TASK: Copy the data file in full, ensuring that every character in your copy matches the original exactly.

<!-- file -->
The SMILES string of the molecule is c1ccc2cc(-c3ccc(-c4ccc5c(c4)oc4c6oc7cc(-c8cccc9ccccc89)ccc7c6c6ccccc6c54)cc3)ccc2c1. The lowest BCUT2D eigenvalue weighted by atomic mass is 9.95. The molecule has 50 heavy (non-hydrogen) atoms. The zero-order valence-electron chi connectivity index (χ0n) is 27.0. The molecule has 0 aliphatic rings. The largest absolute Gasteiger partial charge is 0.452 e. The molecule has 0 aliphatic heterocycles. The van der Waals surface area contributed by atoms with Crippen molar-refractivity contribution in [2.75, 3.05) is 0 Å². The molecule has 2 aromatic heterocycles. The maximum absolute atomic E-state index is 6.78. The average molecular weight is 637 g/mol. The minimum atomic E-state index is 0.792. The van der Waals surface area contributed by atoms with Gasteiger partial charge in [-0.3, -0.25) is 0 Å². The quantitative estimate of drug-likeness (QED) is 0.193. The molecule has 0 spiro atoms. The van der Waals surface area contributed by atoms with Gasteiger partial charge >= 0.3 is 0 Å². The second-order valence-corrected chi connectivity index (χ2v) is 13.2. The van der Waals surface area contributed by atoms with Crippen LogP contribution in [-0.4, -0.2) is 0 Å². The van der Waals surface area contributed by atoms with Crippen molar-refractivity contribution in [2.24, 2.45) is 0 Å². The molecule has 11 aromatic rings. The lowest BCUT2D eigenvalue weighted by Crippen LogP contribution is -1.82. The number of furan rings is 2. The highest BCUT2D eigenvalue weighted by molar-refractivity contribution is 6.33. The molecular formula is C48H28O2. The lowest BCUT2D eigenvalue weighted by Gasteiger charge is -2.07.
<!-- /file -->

The SMILES string of the molecule is c1ccc2cc(-c3ccc(-c4ccc5c(c4)oc4c6oc7cc(-c8cccc9ccccc89)ccc7c6c6ccccc6c54)cc3)ccc2c1. The lowest BCUT2D eigenvalue weighted by atomic mass is 9.95. The molecule has 50 heavy (non-hydrogen) atoms. The zero-order valence-electron chi connectivity index (χ0n) is 27.0. The molecule has 0 aliphatic rings. The largest absolute Gasteiger partial charge is 0.452 e. The molecule has 0 aliphatic heterocycles. The van der Waals surface area contributed by atoms with Crippen molar-refractivity contribution in [2.75, 3.05) is 0 Å². The molecule has 2 aromatic heterocycles. The maximum absolute atomic E-state index is 6.78. The average molecular weight is 637 g/mol. The minimum atomic E-state index is 0.792. The van der Waals surface area contributed by atoms with Gasteiger partial charge in [-0.3, -0.25) is 0 Å². The quantitative estimate of drug-likeness (QED) is 0.193. The molecule has 0 spiro atoms. The van der Waals surface area contributed by atoms with Gasteiger partial charge >= 0.3 is 0 Å². The second-order valence-corrected chi connectivity index (χ2v) is 13.2. The van der Waals surface area contributed by atoms with Crippen LogP contribution in [-0.4, -0.2) is 0 Å². The van der Waals surface area contributed by atoms with Crippen molar-refractivity contribution in [2.24, 2.45) is 0 Å². The molecule has 11 aromatic rings. The lowest BCUT2D eigenvalue weighted by Crippen LogP contribution is -1.82. The number of furan rings is 2. The highest BCUT2D eigenvalue weighted by molar-refractivity contribution is 6.33. The molecular formula is C48H28O2. The lowest BCUT2D eigenvalue weighted by Gasteiger charge is -2.07.